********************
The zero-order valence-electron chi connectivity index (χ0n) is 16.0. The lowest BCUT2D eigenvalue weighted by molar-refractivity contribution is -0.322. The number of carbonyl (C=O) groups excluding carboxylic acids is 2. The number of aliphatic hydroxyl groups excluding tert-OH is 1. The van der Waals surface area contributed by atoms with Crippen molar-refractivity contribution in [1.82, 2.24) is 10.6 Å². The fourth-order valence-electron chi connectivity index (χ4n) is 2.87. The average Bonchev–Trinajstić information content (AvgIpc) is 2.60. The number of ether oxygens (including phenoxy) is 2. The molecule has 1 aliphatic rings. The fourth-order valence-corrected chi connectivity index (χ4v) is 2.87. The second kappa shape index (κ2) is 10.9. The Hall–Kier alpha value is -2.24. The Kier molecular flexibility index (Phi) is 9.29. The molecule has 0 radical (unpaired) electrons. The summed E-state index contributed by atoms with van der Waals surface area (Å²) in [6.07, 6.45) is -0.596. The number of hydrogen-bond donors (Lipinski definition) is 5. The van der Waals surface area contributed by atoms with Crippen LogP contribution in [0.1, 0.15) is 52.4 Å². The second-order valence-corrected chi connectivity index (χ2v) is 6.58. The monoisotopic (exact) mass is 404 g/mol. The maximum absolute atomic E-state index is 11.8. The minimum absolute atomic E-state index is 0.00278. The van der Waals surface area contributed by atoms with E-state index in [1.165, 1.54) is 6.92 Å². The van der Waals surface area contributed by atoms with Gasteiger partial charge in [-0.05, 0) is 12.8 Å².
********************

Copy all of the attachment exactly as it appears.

The zero-order valence-electron chi connectivity index (χ0n) is 16.0. The lowest BCUT2D eigenvalue weighted by molar-refractivity contribution is -0.322. The number of carbonyl (C=O) groups excluding carboxylic acids is 2. The number of aliphatic hydroxyl groups excluding tert-OH is 1. The van der Waals surface area contributed by atoms with Crippen molar-refractivity contribution in [1.82, 2.24) is 10.6 Å². The fourth-order valence-electron chi connectivity index (χ4n) is 2.87. The average Bonchev–Trinajstić information content (AvgIpc) is 2.60. The number of ether oxygens (including phenoxy) is 2. The molecule has 1 aliphatic rings. The fourth-order valence-corrected chi connectivity index (χ4v) is 2.87. The second kappa shape index (κ2) is 10.9. The Hall–Kier alpha value is -2.24. The Kier molecular flexibility index (Phi) is 9.29. The molecule has 0 radical (unpaired) electrons. The summed E-state index contributed by atoms with van der Waals surface area (Å²) in [6.07, 6.45) is -0.596. The number of hydrogen-bond donors (Lipinski definition) is 5. The van der Waals surface area contributed by atoms with Crippen LogP contribution in [0.1, 0.15) is 52.4 Å². The second-order valence-corrected chi connectivity index (χ2v) is 6.58. The monoisotopic (exact) mass is 404 g/mol. The maximum absolute atomic E-state index is 11.8. The minimum absolute atomic E-state index is 0.00278. The van der Waals surface area contributed by atoms with E-state index in [1.165, 1.54) is 6.92 Å². The van der Waals surface area contributed by atoms with Gasteiger partial charge in [-0.05, 0) is 12.8 Å².